So That's the Way Scholars of Literature Write These Days

I went over to Google Scholar to test my hypothesis that there must be some scholarship on Dan Brown by now. And indeed there is. Among the first hits is an article by Victoria Nelson entitled "Faux Catholic: A Gothic Subgenre from Monk Lewis to Dan Brown", published in a cultural studies journal called boundary 2 (No, I don't know what boundary 1 is). It begins thus:
We’ve seen it on the big screen any number of times: the possessed woman writhing, screaming, face morphing (courtesy of computer-generated imagery) into a hideous leer as despairing relatives edge prudently away from the imminent prospect of projectile vomiting.

Demon possession, open-and-shut case. Who you gonna call?

Not your rabbi, imam, or Methodist minister. No, you want that Roman Catholic priest with his collar, cross, holy water, and Vulgate Bible—all the papist trappings that Protestant Americans shun in real life but absolutely demand for a convincing on-screen exorcism. A mild-mannered Episcopal reverend, a Southern Baptist preacher in a Men’s Wearhouse suit reciting the Lord’s Prayer in English over that tormented soul? I don’t think so.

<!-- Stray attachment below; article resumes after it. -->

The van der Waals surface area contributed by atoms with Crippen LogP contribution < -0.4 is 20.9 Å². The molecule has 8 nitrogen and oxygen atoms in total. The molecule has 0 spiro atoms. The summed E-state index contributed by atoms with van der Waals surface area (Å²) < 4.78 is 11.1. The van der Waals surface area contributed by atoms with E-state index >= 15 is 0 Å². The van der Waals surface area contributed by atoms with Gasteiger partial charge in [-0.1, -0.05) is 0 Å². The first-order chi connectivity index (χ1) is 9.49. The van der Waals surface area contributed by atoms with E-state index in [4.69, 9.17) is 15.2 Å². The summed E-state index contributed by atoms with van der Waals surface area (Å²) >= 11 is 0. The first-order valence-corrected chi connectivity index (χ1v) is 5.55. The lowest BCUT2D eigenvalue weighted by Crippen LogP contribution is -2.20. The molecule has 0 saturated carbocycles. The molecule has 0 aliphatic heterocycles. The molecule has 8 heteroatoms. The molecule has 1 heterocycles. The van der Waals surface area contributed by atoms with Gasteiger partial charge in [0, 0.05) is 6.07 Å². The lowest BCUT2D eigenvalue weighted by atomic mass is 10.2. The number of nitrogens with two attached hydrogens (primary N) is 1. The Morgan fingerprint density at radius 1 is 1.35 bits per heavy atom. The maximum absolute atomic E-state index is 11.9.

If you think the writing style is an ironic take on pop culture, you're mistaken. The topic of Dan Brown is introduced with the phrase, "Looming over it all like the proverbial nine-hundred-pound gorilla is the Dan Brown phenomenon." And if you think that's a parody as well, this time of Brown's writing style in particular, I disagree. Brown would have written something like, "Nine-hundred-pound gorilla Dan Brown phenomenon was looming over it all, his eyes glowing like icicles in the mist."

It's been a while since I've read CultStud, but I don't remember authors aiming to write like sixteen-year-olds. But this just seems to be Mrs. Nelson's style. And, guess what? She teaches creative writing of all disciplines. Here's the somewhat unsettling opening bit from her teaching philosophy: "Teaching writing at the MFA level for me is an empathic act that amounts to entering my students’ imaginations".

Um, thanks, I'd rather not.

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